Ellis Martin was the first professional cover artist employed by the Ordnance Survey. The purpose was to popularise the maps, the effect was startling. The highest ever map sales were achieved in the year 1921 and Ellis Martin's colourful covers were largely responsible. Usually set within a red brown cover and an elaborate festooned leaf border; the Royal Arms crowned the image. The picture by Ellis Martin- showed a man in Tweed Cap, pipe in mouth, and cycling gaiters, sat on sloping grass studying a map from a hill-side with his bicycle propped to his right- In front of him is a generic idealised English landscape.  In the distance is a bay and cliffs. In the middle distance a viaduct crosses a river and hills descend to its valley. At the base of the hill woodland frames the image. The artist signs the 1920s covers “EM” at bottom right. One would guess from the mark making that the original was an ink drawing rather than woodblock. Of the Popular Edition of 1919-1921 Nicholas Crane, historian and broadcaster noted" This represents the last view of Britain before it was over-run" (by the motorcar) Timeshift, BBC Sept 2015.

Series 5 - 1 inch

Generally, these have a blue cover and on them the famous Ellis Martin cover is updated to show a man of the 1930s- the cycle is gone as is the hat, and the Tweed jacket. His hair is in the short sided manner of the 1930s. He still smokes his pipe but now has a short sleeved cardigan, a shirt with sleeves rolled up and a ruck sack on his back- The cyclist has become a hiker. Otherwise the landscape of the image is unchanged, as is the rest of the cover lay out. The artist signs these 1930s covers “Ellis Martin”. Series 5 maps are often of more localised areas than Series 4. They are seldom seen; perhaps their production was quickly compromised and curtailed by the outbreak of war. The implication here is that the golden age of cycle touring is over- This man may be a car driver- his exploration of the countryside is on foot. Series 5 maps were often large- 40 inches wide.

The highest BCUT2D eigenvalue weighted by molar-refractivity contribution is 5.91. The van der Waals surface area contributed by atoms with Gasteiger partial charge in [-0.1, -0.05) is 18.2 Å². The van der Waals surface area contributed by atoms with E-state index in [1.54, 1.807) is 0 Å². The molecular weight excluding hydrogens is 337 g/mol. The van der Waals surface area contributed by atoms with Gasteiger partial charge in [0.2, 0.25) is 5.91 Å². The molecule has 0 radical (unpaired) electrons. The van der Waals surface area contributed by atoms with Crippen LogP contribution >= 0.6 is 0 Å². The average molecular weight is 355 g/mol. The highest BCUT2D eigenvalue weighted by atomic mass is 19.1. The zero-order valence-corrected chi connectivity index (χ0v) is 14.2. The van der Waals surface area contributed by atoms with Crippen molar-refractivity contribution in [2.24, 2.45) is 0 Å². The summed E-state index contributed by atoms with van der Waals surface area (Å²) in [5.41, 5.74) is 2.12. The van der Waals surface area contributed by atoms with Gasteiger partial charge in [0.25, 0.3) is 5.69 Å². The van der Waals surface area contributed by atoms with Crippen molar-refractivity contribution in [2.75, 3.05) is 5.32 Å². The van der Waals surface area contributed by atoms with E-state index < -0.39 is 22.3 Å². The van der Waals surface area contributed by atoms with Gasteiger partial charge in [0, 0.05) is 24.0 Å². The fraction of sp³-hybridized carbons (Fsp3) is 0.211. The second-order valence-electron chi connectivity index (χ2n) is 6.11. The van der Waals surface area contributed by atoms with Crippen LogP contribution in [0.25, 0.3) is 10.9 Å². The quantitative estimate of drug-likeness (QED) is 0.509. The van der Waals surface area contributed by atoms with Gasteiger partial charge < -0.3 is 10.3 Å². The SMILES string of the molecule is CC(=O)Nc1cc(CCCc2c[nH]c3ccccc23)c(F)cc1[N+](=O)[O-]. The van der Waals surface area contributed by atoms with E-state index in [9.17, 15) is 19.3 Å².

6th SERIES 1 inch

6th Series Northern England and Wales maps were based on the Survey for the 4th edition; but Southern England and Wales, (South of Birmingham), were based on the 5th edition. From the 5th series on the maps were based on Lithographic masters (stone or zinc)- earlier these had been engraved. So, interestingly, Northern England and Wales 6th Series were still based on engraved masters, where as 6th series Southern England and Wales maps were based on masters which were already lithographic. In this 6th series M.O.T. road numbers were marked in red. Parish boundaries were re-established after a period of omission. Briefly a rather thick brown parish line was tried which compromised streams and other marks- this was quickly abandoned- I cite the Snowdon Map of 1918-1947 an an example of its use.